The historian remembers the trailblazing Secretary of State and U.N. Ambassador, who promoted NATO enlargement while antagonizing despots around the world.

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FROM THE ARCHIVES: Madeleine Albright’s pins (Video)
Former Secretary of State and Ambassador to the United Nations Madeleine Albright died on Wed., March 23, 2022, at the age of 84. In this “Sunday Morning” story that aired September 27, 2009, CBS News’ Katie Couric talked with Albright about how her decorative brooches became a part of her diplomatic arsenal (sparked by a comment from Iraqi dictator Saddam Hussein). They also visit an exhibit featuring more than 200 of Albright’s pins at the Museum of Arts and Design in New York City.     

     
PASSAGE: Madeleine Albright
      

Buster Keaton puts his ear to a malfunctioning cannon in “The General” (1926).

Getty Images

MOVIES: Buster Keaton, the “Great Stone Face”
Correspondent David Pogue reports.

     
HARTMAN: National Anthem
     

Marlon Brando as Don Vito Corleone in “The Godfather.”

Paramount Pictures

MOVIES: “The Godfather” at 50: The making of a classic
When “The Godfather” opened in March 1972, director Francis Ford Coppola’s drama about a mob family forever changed how we look at gangster films. Correspondent Tracy Smith talks with Coppola, and with stars Robert Duvall, James Caan and Talia Shire, about the making of a classic that movie lovers could not refuse.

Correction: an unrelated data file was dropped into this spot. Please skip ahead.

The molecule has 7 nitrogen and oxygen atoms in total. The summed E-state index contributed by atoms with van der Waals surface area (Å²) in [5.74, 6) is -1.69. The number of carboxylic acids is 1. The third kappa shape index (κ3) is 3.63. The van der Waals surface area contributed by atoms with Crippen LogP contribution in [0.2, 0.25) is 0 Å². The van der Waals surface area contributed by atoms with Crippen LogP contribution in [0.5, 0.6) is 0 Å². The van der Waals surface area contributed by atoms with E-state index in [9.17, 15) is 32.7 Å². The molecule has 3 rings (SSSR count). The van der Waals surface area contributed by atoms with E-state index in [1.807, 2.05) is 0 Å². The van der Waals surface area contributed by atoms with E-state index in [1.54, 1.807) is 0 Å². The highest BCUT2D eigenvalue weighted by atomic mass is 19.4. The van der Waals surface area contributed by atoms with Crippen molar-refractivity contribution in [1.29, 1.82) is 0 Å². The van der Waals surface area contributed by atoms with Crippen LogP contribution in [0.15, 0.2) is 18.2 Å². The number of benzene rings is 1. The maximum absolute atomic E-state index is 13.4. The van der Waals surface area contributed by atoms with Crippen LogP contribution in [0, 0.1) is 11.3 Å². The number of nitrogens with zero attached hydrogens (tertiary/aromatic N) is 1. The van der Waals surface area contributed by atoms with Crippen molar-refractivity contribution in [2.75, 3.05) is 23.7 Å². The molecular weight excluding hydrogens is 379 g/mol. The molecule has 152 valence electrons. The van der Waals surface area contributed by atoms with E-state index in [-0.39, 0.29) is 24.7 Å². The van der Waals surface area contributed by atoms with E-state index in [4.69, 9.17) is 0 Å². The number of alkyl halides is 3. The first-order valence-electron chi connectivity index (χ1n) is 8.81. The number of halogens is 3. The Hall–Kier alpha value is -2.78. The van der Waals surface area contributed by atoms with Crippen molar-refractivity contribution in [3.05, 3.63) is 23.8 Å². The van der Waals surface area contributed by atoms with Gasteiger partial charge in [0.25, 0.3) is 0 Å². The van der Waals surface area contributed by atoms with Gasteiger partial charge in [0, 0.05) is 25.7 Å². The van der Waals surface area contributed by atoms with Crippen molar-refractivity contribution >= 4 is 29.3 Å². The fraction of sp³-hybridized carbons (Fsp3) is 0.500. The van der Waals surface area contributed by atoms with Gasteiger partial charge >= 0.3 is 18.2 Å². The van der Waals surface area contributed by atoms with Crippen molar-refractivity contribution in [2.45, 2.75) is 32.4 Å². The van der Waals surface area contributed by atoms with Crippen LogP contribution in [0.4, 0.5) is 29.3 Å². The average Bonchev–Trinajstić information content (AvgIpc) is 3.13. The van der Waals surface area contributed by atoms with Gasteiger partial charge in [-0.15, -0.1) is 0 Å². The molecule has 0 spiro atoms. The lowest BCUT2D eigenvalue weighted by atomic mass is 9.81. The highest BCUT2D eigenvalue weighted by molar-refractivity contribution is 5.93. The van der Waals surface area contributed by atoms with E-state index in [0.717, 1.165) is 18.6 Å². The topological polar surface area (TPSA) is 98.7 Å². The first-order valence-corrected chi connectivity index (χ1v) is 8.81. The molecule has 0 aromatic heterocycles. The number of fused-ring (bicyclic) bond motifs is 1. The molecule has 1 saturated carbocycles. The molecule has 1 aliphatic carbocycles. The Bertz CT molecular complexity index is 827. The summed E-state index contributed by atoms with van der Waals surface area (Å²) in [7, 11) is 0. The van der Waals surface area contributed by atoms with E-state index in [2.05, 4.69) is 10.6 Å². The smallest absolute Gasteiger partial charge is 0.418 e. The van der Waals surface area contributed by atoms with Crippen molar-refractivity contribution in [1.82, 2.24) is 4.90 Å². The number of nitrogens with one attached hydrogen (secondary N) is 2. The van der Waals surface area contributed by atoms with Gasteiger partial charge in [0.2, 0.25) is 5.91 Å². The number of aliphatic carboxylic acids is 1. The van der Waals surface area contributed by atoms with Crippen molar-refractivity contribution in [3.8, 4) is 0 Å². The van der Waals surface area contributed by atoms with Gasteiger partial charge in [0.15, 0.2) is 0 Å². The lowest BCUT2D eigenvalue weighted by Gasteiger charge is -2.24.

GALLERY: “The Godfather”: The 50th anniversary
CBSNews.com’s David Morgan looks at the making of a timeless landmark of American film. 

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COMMENTARY: Advice to parents of young kids: It only gets worse
After years of standup in which he’s complained about his five young children, comedian Jim Gaffigan has discovered something truly terrifying: being the father of five older children.

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A 12-foot-tall amethyst geode on display at the Mignone Halls of Gems and Minerals at the American Museum of Natural History in New York City. 

CBS News

GEOLOGY: Gems: Beauty set in stone
They took millions, even billions of years to form, but gemstones can capture our awe in a flash. Correspondent Faith Salie visits the recently-reopened Mignone Halls of Gems and Minerals at the American Museum of Natural History in New York, where visitors can eye these beautiful superstars of geologic history. 

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On Wednesday crews rolled out the red carpet at Hollywood and Highland, in advance of this weekend’s 94th annual Academy Awards, being held at the Dolby Theatre in Los Angeles. 

Robert Gauthier/Los Angeles Times via Getty Images

OSCARS 2022: David Edelstein asks, “Why does this thing still exist?”
Everyone, it seems, is angry at the Academy Awards, and for many reasons; our film critic offers his predictions for this year’s award-winners, and for what he believes might be the most freakishly riveting Oscar ceremony yet.

COMPLETE CBS NEWS COVERAGE: The Academy Awards

      
NATURE: TBD
     

WEB EXCLUSIVES: 


Here Comes The Sun: The wide range of Ryan Reynolds and the artist and teacher Shirley Woodson

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“HERE COMES THE SUN”: Ryan Reynolds and artist-teacher Shirley Woodson (Video)
Actor Ryan Reynolds is still finding himself in a way, both in life and in his latest film. We also have a story on artist Shirley Woodson, who’s celebrating a one-woman show in her hometown of Detroit that’s been a long time coming.